I don’t know what has shifted, but I find myself waking up earlier in the morning. I get up make some coffee, put on Morning Edition on whatever radio station is playing it this early, or I will listen to something that puts me in an emotional mood, like George Winston or Van Morrison. I’ve taken to writing letters, more than painting watercolors. I tried oil painting photographs on some old silver prints, but it didn’t do it for me.
I’ve always had a sense of time. Not in the small picture, I barely know what day or time of day it is, but in the bigger sense, as in what are you doing with your life. When I was in my 20’s and made the decision to be a photographer I absorbed photo books. I would study Arnold Newman’s portraits, and think "when am I going to have a style?" When will someone be able to look at my images and say, "that’s an Evans"? When Patti Smith’s album “Horses” was released in 1976, the image of her on the cover dope slapped me. I thought that’s the kind of portraits I want to make.
I find myself, even now, looking at expressions and not listening as much. It makes me seem a bit airheaded, and often I have to ask someone to repeat themselves. It is a trait I don’t have control over. I seem to feel more about the convictions of what they are saying, more than what they are saying. I listen to the notes and not the song kind of thing.
The other thing is I fall in love with whatever is in front of my camera. I get emotionally invested real fast, looking for those nuances I have observed in conversation that someone else has seen too, and defines the subject in a subtle way. If I capture it, a relative will confirm it. "That’s what my brother looks like.”
There are other factors too. You have to make the subject forget about the camera. This used to take a roll or two. Now that everybody is a photographer, you have to get past their iPhone look. When people didn’t know what they looked like in camera, getting to a meaningful image was quicker. You can see them saying “cheese” in their heads or waiting for the 1-2-3 count.
Everything changes, that’s just the way it is. Who would have thought 20 years ago the tiniest speakers would sound as good as huge PSB analog speakers, we would have phones and the whole world of information with us at all times, or film backs would be replaced by digital sensors. I do not necessarily believe one time is better than the other. It’s great to be alive, have so many good friends, and acquaintances. To take pictures for a living, how sweet is that. Yes, Big Bend has really changed. There are so many visitors now that it is kind of sad. It has been discovered. There is a magazine article every month about our part of the world. Then there is social media, and the need to document and post every little accomplishment one makes. Also when people like Anthony Bourdain and National Geographic’s Badland series exploit the area for their own gain, what do you expect. I love Big Bend. I could not live anywhere else. It is still beautiful and inspiring and gives me creative rejuvenation. Think of this. I have hiked Lost Mine Trail with no one else on the hike, many times, the stellar jays cackling most of the way. Big Bend is still and always will be a place to gain introspection, to challenge your abilities to camp and hike, or as Doug Peacock said, indulge in solitude. Nature is the best place for you to come to terms with who you really are as a human being. For more than 25 years, I had Big Bend all to myself. What a wonderful time I’ve had, and am having. Thanks to all of you.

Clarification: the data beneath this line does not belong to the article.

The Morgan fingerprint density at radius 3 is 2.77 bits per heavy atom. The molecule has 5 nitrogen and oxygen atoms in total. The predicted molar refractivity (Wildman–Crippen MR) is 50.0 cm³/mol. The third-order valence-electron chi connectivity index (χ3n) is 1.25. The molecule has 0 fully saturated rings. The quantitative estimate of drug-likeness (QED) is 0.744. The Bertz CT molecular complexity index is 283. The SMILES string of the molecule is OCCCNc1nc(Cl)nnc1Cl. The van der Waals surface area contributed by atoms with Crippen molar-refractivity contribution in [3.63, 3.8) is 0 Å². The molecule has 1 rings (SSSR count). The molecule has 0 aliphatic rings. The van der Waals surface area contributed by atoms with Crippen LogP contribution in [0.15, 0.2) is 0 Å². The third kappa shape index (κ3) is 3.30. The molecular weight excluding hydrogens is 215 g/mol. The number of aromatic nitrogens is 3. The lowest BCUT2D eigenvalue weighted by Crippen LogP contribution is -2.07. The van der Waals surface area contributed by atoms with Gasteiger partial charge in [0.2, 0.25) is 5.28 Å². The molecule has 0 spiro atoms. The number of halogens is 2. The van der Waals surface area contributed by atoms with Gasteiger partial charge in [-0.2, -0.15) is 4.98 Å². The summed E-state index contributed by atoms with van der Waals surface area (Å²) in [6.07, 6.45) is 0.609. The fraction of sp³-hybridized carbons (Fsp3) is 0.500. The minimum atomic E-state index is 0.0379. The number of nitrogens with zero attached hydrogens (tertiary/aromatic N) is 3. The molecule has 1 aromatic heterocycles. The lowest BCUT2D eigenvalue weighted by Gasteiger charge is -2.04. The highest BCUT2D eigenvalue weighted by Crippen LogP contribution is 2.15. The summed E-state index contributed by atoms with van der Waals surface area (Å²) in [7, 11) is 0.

Outside is the side I take. Happy Full Moon.